Our culture is obsessed with beauty and we’ve become obsessed right along with it.
I spent the summer after my freshman year in college working at a Young Life camp nestled in the mountains of Colorado. The fresh, mountain air was a healing balm to my hurting soul. I had been struggling with an eating disorder for years and just couldn’t seem to stop doing the things to myself that I so desperately wanted to stop doing.
While out for a run one morning, I was stunned by the beautiful scene before me and stopped to praise God for His amazing creation; for the mountains in the distance still capped in snow, for the beautiful field of wildflowers stretching out before me, for the perfect, clear, blue sky. In the middle of praise, God opened my eyes to see something I had been missing: I would never criticize the beautiful creation I was taking in but I so easily criticized the creation I saw in the mirror. I would never tell Him that He made a flower the wrong color or made a mountain too tall or too wide but yet I looked at myself and could only see the flaws.
How could that be? How could I criticize the masterful work of the mountains and reject His creation of me when, in truth, I am a masterpiece created by the Great Artist who is only capable of a masterpiece (Ephesians 2:10). More than that, with much more care than the flowers and sky I was admiring, He created me. He knit me together (Psalm 139:13-14) and He made me in HIS IMAGE (Genesis 1:27). How could I look at a field and praise Him and look in a mirror and not do the same?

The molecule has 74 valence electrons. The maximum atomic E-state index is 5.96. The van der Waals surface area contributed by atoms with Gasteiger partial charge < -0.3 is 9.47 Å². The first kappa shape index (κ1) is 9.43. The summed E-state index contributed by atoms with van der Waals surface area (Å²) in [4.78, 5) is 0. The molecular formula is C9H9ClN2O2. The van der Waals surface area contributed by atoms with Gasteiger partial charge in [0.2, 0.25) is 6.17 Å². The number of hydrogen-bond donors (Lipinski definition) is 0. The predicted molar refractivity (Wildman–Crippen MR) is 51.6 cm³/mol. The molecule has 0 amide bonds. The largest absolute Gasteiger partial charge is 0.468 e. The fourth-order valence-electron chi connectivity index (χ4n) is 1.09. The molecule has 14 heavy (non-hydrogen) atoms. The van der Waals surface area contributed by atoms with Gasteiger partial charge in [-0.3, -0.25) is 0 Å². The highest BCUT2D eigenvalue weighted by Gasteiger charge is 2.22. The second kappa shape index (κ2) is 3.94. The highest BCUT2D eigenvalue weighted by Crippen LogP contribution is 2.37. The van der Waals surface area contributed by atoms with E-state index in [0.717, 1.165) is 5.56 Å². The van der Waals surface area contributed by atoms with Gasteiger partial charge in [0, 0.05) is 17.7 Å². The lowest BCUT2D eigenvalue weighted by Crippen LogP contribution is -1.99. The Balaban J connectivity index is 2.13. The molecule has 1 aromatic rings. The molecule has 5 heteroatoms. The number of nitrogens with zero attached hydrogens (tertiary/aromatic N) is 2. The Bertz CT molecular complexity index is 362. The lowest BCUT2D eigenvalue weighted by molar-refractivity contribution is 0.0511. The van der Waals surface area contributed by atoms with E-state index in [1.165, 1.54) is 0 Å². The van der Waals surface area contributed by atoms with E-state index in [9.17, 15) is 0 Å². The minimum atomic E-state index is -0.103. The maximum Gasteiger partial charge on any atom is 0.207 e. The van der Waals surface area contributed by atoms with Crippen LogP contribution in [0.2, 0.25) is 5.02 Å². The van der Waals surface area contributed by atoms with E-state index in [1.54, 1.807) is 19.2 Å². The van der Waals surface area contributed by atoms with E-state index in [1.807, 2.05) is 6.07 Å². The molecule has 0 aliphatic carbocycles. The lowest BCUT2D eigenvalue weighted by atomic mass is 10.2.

God showed me that I had been taking my beauty cues from the culture but that path is filled with bondage and heartache because the culture’s definition of beauty is flawed and the ideal beauty constantly changing. Did you know that in the early 1900’s the ideal body type was a small waist and a large bustle? Because of this, women wore corsets and had ribs removed so that a man’s hands could span their waists. In the 1920’s, the ideal body type was the rail-thin, flat-chested flapper with charcoal eyes and pin-curled hair. In the 1980’s, physical fitness, spandex and Jane Fonda were all the rage and the ideal body type became the one that was muscular and toned. The “ideal beauty” continues to change: a pronounced backside, eyelashes that stretch to Canada, thick eyebrows instead of the pencil thin of ten years ago. We can’t hang our beauty hopes on the culture because it will change.
We must listen to the God who created us about what makes us beautiful.
The culture says: You have to have the right clothes and perfectly applied make-up.
God says: Your beauty should not come from outward adornment, such as elaborate hairstyles and the wearing of gold jewelry or fine clothes. Rather, it should be that of your inner self, the unfading beauty of a gentle and quiet spirit, which is of great worth in God’s sight (1 Peter 3:3-4).
The culture says: Your outer beauty is the most important thing about you.
God says: Charm is deceptive, and beauty is fleeting; but a woman who fears the Lord is to be praised (Proverbs 31:30).
The culture says: You have to have a flat stomach and toned arms.
God says: For physical training is of some value, but godliness has value for all things, holding promise for both the present life and the life to come (1 Timothy 4:8).
Beauty trends change but God’s Word remains the same. We must get our cues about beauty from our Creator instead of the culture. When we do, we find rest and freedom and are able to use these bodies He created for His glory as we display His splendor. May we remember that we are a masterpiece and beautiful because our Creator only makes beautiful things and seek to grow in the beauty that lasts.